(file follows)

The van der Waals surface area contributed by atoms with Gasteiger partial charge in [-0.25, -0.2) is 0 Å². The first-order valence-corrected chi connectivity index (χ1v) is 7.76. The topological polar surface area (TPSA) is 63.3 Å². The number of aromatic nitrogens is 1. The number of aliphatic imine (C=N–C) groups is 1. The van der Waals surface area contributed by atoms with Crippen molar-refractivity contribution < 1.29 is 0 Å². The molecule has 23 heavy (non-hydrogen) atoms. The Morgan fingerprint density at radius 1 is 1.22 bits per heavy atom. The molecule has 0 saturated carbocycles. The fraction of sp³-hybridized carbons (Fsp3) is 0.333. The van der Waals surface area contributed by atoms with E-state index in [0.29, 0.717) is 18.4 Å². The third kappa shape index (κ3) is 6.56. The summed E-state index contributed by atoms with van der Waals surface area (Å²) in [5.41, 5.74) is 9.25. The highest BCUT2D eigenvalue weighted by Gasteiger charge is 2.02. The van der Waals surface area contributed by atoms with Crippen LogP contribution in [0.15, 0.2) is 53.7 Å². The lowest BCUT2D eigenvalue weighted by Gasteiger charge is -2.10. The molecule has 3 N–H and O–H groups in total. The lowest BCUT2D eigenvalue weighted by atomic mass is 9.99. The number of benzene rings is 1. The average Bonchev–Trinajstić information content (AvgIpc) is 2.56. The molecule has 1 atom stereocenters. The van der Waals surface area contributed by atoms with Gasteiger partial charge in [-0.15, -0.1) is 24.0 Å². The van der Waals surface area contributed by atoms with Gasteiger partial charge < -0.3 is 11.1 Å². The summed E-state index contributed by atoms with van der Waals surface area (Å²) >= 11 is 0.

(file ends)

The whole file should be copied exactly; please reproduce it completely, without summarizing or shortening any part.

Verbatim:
The van der Waals surface area contributed by atoms with Gasteiger partial charge in [-0.25, -0.2) is 0 Å². The first-order valence-corrected chi connectivity index (χ1v) is 7.76. The topological polar surface area (TPSA) is 63.3 Å². The number of aromatic nitrogens is 1. The number of aliphatic imine (C=N–C) groups is 1. The van der Waals surface area contributed by atoms with Crippen molar-refractivity contribution < 1.29 is 0 Å². The molecule has 23 heavy (non-hydrogen) atoms. The Morgan fingerprint density at radius 1 is 1.22 bits per heavy atom. The molecule has 0 saturated carbocycles. The fraction of sp³-hybridized carbons (Fsp3) is 0.333. The van der Waals surface area contributed by atoms with E-state index in [0.29, 0.717) is 18.4 Å². The third kappa shape index (κ3) is 6.56. The summed E-state index contributed by atoms with van der Waals surface area (Å²) in [5.41, 5.74) is 9.25. The highest BCUT2D eigenvalue weighted by Gasteiger charge is 2.02. The van der Waals surface area contributed by atoms with Crippen LogP contribution in [0.15, 0.2) is 53.7 Å². The lowest BCUT2D eigenvalue weighted by Gasteiger charge is -2.10. The molecule has 3 N–H and O–H groups in total. The lowest BCUT2D eigenvalue weighted by atomic mass is 9.99. The number of benzene rings is 1. The average Bonchev–Trinajstić information content (AvgIpc) is 2.56. The molecule has 1 atom stereocenters. The van der Waals surface area contributed by atoms with Gasteiger partial charge in [-0.15, -0.1) is 24.0 Å². The van der Waals surface area contributed by atoms with Gasteiger partial charge < -0.3 is 11.1 Å². The summed E-state index contributed by atoms with van der Waals surface area (Å²) >= 11 is 0.